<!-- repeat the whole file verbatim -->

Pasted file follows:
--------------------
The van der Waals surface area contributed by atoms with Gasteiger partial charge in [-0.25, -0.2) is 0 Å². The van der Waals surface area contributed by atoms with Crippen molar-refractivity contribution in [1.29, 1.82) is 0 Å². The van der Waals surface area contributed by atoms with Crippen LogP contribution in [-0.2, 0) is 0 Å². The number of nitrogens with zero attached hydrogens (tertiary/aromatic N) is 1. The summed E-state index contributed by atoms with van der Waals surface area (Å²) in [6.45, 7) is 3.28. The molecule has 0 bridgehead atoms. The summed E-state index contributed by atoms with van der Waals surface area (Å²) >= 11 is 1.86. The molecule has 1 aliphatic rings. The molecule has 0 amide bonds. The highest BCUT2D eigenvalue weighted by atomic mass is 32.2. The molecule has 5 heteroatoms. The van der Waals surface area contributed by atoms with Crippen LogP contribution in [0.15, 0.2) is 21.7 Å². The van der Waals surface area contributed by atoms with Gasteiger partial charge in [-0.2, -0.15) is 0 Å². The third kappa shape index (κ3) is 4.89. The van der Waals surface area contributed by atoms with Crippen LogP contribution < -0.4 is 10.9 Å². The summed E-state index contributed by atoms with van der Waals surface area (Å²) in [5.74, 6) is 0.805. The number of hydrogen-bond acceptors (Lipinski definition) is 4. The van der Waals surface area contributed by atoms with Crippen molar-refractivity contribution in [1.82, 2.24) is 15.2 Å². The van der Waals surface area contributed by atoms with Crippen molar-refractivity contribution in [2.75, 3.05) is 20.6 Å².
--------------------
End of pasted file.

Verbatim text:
The van der Waals surface area contributed by atoms with Gasteiger partial charge in [-0.25, -0.2) is 0 Å². The van der Waals surface area contributed by atoms with Crippen molar-refractivity contribution in [1.29, 1.82) is 0 Å². The van der Waals surface area contributed by atoms with Crippen LogP contribution in [-0.2, 0) is 0 Å². The number of nitrogens with zero attached hydrogens (tertiary/aromatic N) is 1. The summed E-state index contributed by atoms with van der Waals surface area (Å²) in [6.45, 7) is 3.28. The molecule has 0 bridgehead atoms. The summed E-state index contributed by atoms with van der Waals surface area (Å²) >= 11 is 1.86. The molecule has 1 aliphatic rings. The molecule has 0 amide bonds. The highest BCUT2D eigenvalue weighted by atomic mass is 32.2. The molecule has 5 heteroatoms. The van der Waals surface area contributed by atoms with Crippen LogP contribution in [0.15, 0.2) is 21.7 Å². The van der Waals surface area contributed by atoms with Gasteiger partial charge in [-0.2, -0.15) is 0 Å². The third kappa shape index (κ3) is 4.89. The van der Waals surface area contributed by atoms with Crippen LogP contribution < -0.4 is 10.9 Å². The summed E-state index contributed by atoms with van der Waals surface area (Å²) in [5.74, 6) is 0.805. The number of hydrogen-bond acceptors (Lipinski definition) is 4. The van der Waals surface area contributed by atoms with Crippen molar-refractivity contribution in [1.82, 2.24) is 15.2 Å². The van der Waals surface area contributed by atoms with Crippen molar-refractivity contribution in [2.75, 3.05) is 20.6 Å².